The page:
I’ve been a book club member. One of the objectives is to meet people who share similar interests and expand your circle of friends. A clever Tweet doesn’t hack it.

Ida Cheinman, Substance151

Ida Cheinman, Substance151

Last week I heard Ida Cheinman speak in New York at the Society for Marketing Professional Services–SMPS. The principal and creative director of Substance151 gave a presentation, “Brand Engagement: Today’s Hottest Marketing Currency.” She generously shared resources and highlights of her advice to clients. Early on she recommended that we watch Simon Sinek’s video “How Great Leaders Inspire Action.” It was very good and took 18 minutes but wasn’t as valuable to me as attending her talk.Why? We all got to meet her as she introduced herself to the groups of people chatting together beforehand. We could ask questions during or after the event as we felt connected to her. A bonus: The SMPS members were welcoming to this newcomer. The outcome: An inspirational evening well worth the expense and time.

Do you believe that videos, Tweet book clubs and online mentoring are adequate substitutes for face-to-face contact?


Service of Face to Face Experience

Monday, February 20th, 2012


The sales results of this year’s online VIP Art Fair were lackluster according to what I read in and Forbes online–unrelated to the economy.

While the fair producers report that worldwide visibility for the artworks was excellent, in her analysis, “VIP Artfair Bombs Again: A Lesson in Art Marketing and Online Sales,” Abigail R. Esman puts her finger on some reasons why collectors and art lovers didn’t open their wallets: “People go to art fairs to see the art they don’t get to see in their own backyards, works they are only otherwise able to see virtually on gallery web sites and the apps of various collections,” she wrote.  “They go to art fairs for the buzz, which is as tangible as impasto as collectors roam aisles……..visit and revisit paintings they can actually touch and witness in real light, at all angles, the glistening of oil paint and flat saturation of acrylic into canvas a feast of visual wealth.”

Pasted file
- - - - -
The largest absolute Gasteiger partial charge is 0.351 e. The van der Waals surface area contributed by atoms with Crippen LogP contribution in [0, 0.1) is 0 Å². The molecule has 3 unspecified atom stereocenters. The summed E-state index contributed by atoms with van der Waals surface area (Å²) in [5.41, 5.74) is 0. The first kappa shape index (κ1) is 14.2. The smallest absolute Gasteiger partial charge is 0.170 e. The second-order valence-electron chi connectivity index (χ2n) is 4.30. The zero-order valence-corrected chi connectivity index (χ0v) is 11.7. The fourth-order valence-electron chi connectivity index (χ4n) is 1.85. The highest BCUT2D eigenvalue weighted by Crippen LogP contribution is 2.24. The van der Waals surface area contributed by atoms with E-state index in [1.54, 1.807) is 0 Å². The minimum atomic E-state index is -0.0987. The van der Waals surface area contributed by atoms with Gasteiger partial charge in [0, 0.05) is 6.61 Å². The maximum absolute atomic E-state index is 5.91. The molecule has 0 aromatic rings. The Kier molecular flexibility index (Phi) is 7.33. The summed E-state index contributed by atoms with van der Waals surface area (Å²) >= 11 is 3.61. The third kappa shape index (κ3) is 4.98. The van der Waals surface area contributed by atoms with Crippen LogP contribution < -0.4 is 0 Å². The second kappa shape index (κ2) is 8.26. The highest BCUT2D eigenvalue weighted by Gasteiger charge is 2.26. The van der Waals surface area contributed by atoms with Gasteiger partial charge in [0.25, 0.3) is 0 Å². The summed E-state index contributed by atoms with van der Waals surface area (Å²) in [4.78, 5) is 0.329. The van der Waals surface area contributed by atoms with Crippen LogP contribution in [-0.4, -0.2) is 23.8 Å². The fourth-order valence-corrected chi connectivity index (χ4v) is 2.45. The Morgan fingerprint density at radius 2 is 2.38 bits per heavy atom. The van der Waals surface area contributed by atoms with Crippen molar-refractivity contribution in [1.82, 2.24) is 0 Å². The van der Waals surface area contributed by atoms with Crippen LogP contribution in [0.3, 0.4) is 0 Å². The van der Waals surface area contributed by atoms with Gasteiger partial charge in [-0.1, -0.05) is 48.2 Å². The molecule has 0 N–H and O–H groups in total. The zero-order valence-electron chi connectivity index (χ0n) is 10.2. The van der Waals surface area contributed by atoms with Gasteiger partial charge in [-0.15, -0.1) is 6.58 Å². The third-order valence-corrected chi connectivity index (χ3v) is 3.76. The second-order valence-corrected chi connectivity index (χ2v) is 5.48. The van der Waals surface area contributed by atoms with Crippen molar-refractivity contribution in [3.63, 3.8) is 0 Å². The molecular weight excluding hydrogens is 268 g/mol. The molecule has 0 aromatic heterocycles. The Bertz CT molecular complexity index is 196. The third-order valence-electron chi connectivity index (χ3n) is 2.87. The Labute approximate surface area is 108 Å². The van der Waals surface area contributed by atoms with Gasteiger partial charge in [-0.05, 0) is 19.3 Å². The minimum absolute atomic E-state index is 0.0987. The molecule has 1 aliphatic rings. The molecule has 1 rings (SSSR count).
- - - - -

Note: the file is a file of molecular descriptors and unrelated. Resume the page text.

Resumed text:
eiffel-towerIt’s exhilarating to see or hear something in person, whether it’s a landmark such as the Statue of Liberty, Windsor Castle or Eiffel Tower, an actor in a play, a conductor, orchestra and/or singer in a concert hall. Coffee table books and travel websites with magnificent photos of architectural or historic wonders, a sitcom or PBS concert aren’t the same. Neither is the delectable looking food made by master TV chefs the same as tasting toothsome recipes.

contemporary-art-fair-logoI represent the Contemporary Art Fair NYC. If people felt comfortable buying art online that would benefit my client’s exhibitors and American Art Marketing could add that option to help sell sculpture, paintings, photography and mixed media works over the fair’s October 19 weekend. Then the thousands of visitors to the show’s website, who couldn’t make it to the Javits, would also have a chance to buy. Richard and Joanna Rothbard, who produce the fair, own every tech gizmo available and use social media and cutting edge marketing techniques to bring audiences to their events. Even so, they attend countless fairs and shows to see the works in person and to meet–and select–the artists who exhibit.

I buy books and clothing, shoes, cosmetics and small appliances online but art is another matter. I love going to concerts but have no patience watching them on TV. I do watch cooking shows. What do you think the difference is?



Mike Colameco

Mike Colameco